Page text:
It’s no surprise that nutrition is often the last topic discussed in a veterinary clinic, if discussed at all. As a result of misinformation readily available from sources other than the veterinarian – think internet, TV, print advertising, and the clerks at the local retail outlet - clients often tell veterinarians the food choices they make for their pets instead of the other way around. And the choices they’re making may not be the best for their pet. If veterinarians are to regain their role as nutritional advisors, rather than surrender it to the internet experts or stocking clerks in a retail store, several things need to happen.
Take time for a nutritional history. You don’t have time not to discuss nutrition. Not only is it important to ask the type of food the client is feeding, you also need to determine the amount and frequency of feeding, as well as how many and what kinds of treats the pet gets each day.
Address pet obesity. In today’s market, over 50 % of cats and dogs are overweight or obese. Diet is key in the management of obesity, yet many veterinarians are reluctant to discuss the subject for many reasons: the owner herself/ himself is overweight, clients perceive it as an insult or a cosmetic judgment, it is not an urgent concern, etc. We need to explain that dogs with proper weight outlive their obese counterparts by as much as two and a half years 1 and that overweight cats develop medical issues such as diabetes and arthritis.
Feed healthy pets. Many veterinarians have a gross misconception of how much of their revenue results from diet sales. The national average is 4-6% of total revenue. Why not focus on feeding healthy pets, which in most practices constitutes a higher percentage of the pet population rather than just feeding the few that need therapeutic diets?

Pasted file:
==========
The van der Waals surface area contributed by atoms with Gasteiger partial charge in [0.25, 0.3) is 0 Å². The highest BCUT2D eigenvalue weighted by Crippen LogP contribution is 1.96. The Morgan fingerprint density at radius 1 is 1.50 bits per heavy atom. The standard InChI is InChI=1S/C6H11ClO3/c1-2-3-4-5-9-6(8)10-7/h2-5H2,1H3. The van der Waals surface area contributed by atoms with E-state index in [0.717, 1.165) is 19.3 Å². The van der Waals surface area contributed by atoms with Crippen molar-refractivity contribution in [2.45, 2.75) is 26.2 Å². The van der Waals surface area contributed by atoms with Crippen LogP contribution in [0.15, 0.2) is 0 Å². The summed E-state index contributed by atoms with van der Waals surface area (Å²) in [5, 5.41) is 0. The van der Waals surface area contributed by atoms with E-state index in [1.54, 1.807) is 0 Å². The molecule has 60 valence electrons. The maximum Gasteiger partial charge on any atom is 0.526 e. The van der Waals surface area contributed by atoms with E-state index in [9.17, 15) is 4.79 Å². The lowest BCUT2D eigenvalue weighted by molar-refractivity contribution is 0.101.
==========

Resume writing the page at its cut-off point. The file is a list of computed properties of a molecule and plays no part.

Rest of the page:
Designate at least one person on your staff as your hospital’s nutrition resource. Every staff member brings at least one unique skill to the team. With the wide variety of educational offerings provided by manufacturers of veterinary therapeutic diets, any team member willing to study can become the “go-to person” in the hospital for nutritional questions. Most clients appreciate the correct nutritional information for their pet if you take the time to present it.
Remember that good nutrition is good medicine. The words of Hippocrates “Let food be your first medicine” also apply to pets. While many staff members may recoil at the thought of “making sales”, the same employees may embrace the idea of “feeding more pets” especially when challenged with the alternative - pets being fed diets of questionable quality recommended by inexperienced pet store employees and TV personalities.
And remember that good medicine is good business. If you practice good medicine and put your patients first by recommending quality diets for healthy pets as well as sick patients, the dollars will take care of themselves. And while markup on food is traditionally not as high as other products, remember that the client will make monthly diet purchases and that revenue will add up quickly, while increasing client traffic in your hospital.
This article first appeared in Benchmarks 2015: A Study of Well-Managed Practices.
Dr. Genie Bishop is a former practice owner and now is the Scientific Communications Manager/Veterinary Marketing for Royal Canin. She can be reached at firstname.lastname@example.org.